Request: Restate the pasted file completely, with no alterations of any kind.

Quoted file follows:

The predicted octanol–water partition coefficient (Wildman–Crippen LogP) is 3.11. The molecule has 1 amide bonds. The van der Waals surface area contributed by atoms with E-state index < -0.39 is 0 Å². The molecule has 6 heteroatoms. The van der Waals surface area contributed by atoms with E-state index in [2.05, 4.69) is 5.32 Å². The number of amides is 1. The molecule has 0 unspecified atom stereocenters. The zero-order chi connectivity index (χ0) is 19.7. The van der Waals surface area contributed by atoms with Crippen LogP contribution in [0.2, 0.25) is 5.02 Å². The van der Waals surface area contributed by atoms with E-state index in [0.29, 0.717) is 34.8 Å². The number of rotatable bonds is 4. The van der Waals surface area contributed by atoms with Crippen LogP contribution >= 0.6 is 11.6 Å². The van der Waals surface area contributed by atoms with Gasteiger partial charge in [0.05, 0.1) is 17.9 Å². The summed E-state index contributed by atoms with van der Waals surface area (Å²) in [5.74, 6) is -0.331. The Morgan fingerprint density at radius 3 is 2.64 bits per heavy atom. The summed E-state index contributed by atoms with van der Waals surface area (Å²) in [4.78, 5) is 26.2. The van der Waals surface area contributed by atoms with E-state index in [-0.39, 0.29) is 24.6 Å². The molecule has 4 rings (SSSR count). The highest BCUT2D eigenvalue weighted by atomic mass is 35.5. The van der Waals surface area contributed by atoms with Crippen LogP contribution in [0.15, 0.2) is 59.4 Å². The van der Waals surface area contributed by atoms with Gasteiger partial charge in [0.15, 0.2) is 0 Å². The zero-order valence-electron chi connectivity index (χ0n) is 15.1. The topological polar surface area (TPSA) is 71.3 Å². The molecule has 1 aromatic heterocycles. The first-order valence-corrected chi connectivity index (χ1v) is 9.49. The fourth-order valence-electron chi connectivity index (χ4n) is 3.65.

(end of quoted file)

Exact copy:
The predicted octanol–water partition coefficient (Wildman–Crippen LogP) is 3.11. The molecule has 1 amide bonds. The van der Waals surface area contributed by atoms with E-state index < -0.39 is 0 Å². The molecule has 6 heteroatoms. The van der Waals surface area contributed by atoms with E-state index in [2.05, 4.69) is 5.32 Å². The number of amides is 1. The molecule has 0 unspecified atom stereocenters. The zero-order chi connectivity index (χ0) is 19.7. The van der Waals surface area contributed by atoms with Crippen LogP contribution in [0.2, 0.25) is 5.02 Å². The van der Waals surface area contributed by atoms with E-state index in [0.29, 0.717) is 34.8 Å². The number of rotatable bonds is 4. The van der Waals surface area contributed by atoms with Crippen LogP contribution >= 0.6 is 11.6 Å². The van der Waals surface area contributed by atoms with Gasteiger partial charge in [0.05, 0.1) is 17.9 Å². The summed E-state index contributed by atoms with van der Waals surface area (Å²) in [5.74, 6) is -0.331. The Morgan fingerprint density at radius 3 is 2.64 bits per heavy atom. The summed E-state index contributed by atoms with van der Waals surface area (Å²) in [4.78, 5) is 26.2. The van der Waals surface area contributed by atoms with E-state index in [-0.39, 0.29) is 24.6 Å². The molecule has 4 rings (SSSR count). The highest BCUT2D eigenvalue weighted by atomic mass is 35.5. The van der Waals surface area contributed by atoms with Crippen LogP contribution in [0.15, 0.2) is 59.4 Å². The van der Waals surface area contributed by atoms with Gasteiger partial charge in [0.15, 0.2) is 0 Å². The zero-order valence-electron chi connectivity index (χ0n) is 15.1. The topological polar surface area (TPSA) is 71.3 Å². The molecule has 1 aromatic heterocycles. The first-order valence-corrected chi connectivity index (χ1v) is 9.49. The fourth-order valence-electron chi connectivity index (χ4n) is 3.65.